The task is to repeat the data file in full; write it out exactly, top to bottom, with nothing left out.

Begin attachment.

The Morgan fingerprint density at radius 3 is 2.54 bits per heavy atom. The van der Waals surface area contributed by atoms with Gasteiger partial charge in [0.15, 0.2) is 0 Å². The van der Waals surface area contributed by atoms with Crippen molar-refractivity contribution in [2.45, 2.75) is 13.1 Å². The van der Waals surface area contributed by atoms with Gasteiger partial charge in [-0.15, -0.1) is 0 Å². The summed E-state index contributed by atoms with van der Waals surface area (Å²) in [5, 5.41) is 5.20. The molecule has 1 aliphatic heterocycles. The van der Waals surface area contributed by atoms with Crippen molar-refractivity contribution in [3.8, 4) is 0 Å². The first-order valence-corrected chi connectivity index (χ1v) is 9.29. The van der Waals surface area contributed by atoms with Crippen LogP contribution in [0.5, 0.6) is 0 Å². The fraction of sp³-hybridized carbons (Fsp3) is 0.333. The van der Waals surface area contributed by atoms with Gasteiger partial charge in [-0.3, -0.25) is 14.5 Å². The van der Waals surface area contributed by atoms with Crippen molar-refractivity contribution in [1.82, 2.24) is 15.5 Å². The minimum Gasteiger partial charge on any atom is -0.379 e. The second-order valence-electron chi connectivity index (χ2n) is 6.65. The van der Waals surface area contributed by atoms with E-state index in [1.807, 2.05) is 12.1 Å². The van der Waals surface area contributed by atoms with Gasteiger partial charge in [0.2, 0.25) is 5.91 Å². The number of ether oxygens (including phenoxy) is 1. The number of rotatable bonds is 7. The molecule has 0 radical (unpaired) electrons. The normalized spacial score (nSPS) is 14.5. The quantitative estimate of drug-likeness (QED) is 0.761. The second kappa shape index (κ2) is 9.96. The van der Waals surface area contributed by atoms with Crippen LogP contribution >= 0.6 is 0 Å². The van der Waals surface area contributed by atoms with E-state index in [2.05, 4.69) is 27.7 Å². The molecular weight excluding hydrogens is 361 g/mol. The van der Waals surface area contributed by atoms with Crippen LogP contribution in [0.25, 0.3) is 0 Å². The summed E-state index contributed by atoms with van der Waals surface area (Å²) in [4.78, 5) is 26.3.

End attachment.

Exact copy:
The Morgan fingerprint density at radius 3 is 2.54 bits per heavy atom. The van der Waals surface area contributed by atoms with Gasteiger partial charge in [0.15, 0.2) is 0 Å². The van der Waals surface area contributed by atoms with Crippen molar-refractivity contribution in [2.45, 2.75) is 13.1 Å². The van der Waals surface area contributed by atoms with Gasteiger partial charge in [-0.15, -0.1) is 0 Å². The summed E-state index contributed by atoms with van der Waals surface area (Å²) in [5, 5.41) is 5.20. The molecule has 1 aliphatic heterocycles. The van der Waals surface area contributed by atoms with Crippen molar-refractivity contribution in [3.8, 4) is 0 Å². The first-order valence-corrected chi connectivity index (χ1v) is 9.29. The van der Waals surface area contributed by atoms with Crippen LogP contribution in [0.5, 0.6) is 0 Å². The fraction of sp³-hybridized carbons (Fsp3) is 0.333. The van der Waals surface area contributed by atoms with Gasteiger partial charge in [-0.3, -0.25) is 14.5 Å². The van der Waals surface area contributed by atoms with Crippen molar-refractivity contribution in [1.82, 2.24) is 15.5 Å². The minimum Gasteiger partial charge on any atom is -0.379 e. The second-order valence-electron chi connectivity index (χ2n) is 6.65. The van der Waals surface area contributed by atoms with E-state index in [1.807, 2.05) is 12.1 Å². The van der Waals surface area contributed by atoms with Gasteiger partial charge in [0.2, 0.25) is 5.91 Å². The number of ether oxygens (including phenoxy) is 1. The number of rotatable bonds is 7. The molecule has 0 radical (unpaired) electrons. The normalized spacial score (nSPS) is 14.5. The quantitative estimate of drug-likeness (QED) is 0.761. The second kappa shape index (κ2) is 9.96. The van der Waals surface area contributed by atoms with Crippen LogP contribution >= 0.6 is 0 Å². The van der Waals surface area contributed by atoms with E-state index in [2.05, 4.69) is 27.7 Å². The molecular weight excluding hydrogens is 361 g/mol. The van der Waals surface area contributed by atoms with Crippen LogP contribution in [0.25, 0.3) is 0 Å². The summed E-state index contributed by atoms with van der Waals surface area (Å²) in [4.78, 5) is 26.3.